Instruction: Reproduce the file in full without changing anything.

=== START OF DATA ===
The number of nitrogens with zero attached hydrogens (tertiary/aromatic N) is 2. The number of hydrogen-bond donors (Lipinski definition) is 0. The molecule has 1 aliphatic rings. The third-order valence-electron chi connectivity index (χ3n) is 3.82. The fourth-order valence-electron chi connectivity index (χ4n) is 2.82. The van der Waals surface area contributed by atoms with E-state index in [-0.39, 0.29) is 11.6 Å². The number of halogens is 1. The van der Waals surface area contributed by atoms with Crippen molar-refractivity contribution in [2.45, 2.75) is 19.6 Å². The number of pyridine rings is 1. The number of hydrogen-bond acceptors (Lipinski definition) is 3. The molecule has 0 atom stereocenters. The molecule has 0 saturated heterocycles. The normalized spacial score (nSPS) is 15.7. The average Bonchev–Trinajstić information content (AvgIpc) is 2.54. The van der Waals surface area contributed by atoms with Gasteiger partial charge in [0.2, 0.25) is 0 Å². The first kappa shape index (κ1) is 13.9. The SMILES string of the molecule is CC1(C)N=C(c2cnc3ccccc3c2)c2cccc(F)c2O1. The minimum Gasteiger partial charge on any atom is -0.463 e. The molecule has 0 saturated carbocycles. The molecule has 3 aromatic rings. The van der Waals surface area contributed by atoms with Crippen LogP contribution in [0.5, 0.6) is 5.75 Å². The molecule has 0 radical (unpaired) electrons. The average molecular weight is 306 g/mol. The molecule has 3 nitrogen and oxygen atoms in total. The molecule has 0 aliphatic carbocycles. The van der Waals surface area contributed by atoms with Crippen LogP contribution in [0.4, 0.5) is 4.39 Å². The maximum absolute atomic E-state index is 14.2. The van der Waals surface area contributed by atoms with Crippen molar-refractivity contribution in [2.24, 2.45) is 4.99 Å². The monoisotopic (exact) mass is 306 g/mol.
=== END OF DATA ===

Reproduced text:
The number of nitrogens with zero attached hydrogens (tertiary/aromatic N) is 2. The number of hydrogen-bond donors (Lipinski definition) is 0. The molecule has 1 aliphatic rings. The third-order valence-electron chi connectivity index (χ3n) is 3.82. The fourth-order valence-electron chi connectivity index (χ4n) is 2.82. The van der Waals surface area contributed by atoms with E-state index in [-0.39, 0.29) is 11.6 Å². The number of halogens is 1. The van der Waals surface area contributed by atoms with Crippen molar-refractivity contribution in [2.45, 2.75) is 19.6 Å². The number of pyridine rings is 1. The number of hydrogen-bond acceptors (Lipinski definition) is 3. The molecule has 0 atom stereocenters. The molecule has 0 saturated heterocycles. The normalized spacial score (nSPS) is 15.7. The average Bonchev–Trinajstić information content (AvgIpc) is 2.54. The van der Waals surface area contributed by atoms with Gasteiger partial charge in [0.2, 0.25) is 0 Å². The first kappa shape index (κ1) is 13.9. The SMILES string of the molecule is CC1(C)N=C(c2cnc3ccccc3c2)c2cccc(F)c2O1. The minimum Gasteiger partial charge on any atom is -0.463 e. The molecule has 0 saturated carbocycles. The molecule has 3 aromatic rings. The van der Waals surface area contributed by atoms with Crippen LogP contribution in [0.5, 0.6) is 5.75 Å². The molecule has 0 radical (unpaired) electrons. The average molecular weight is 306 g/mol. The molecule has 3 nitrogen and oxygen atoms in total. The molecule has 0 aliphatic carbocycles. The van der Waals surface area contributed by atoms with Crippen LogP contribution in [0.4, 0.5) is 4.39 Å². The maximum absolute atomic E-state index is 14.2. The van der Waals surface area contributed by atoms with Crippen molar-refractivity contribution in [2.24, 2.45) is 4.99 Å². The monoisotopic (exact) mass is 306 g/mol.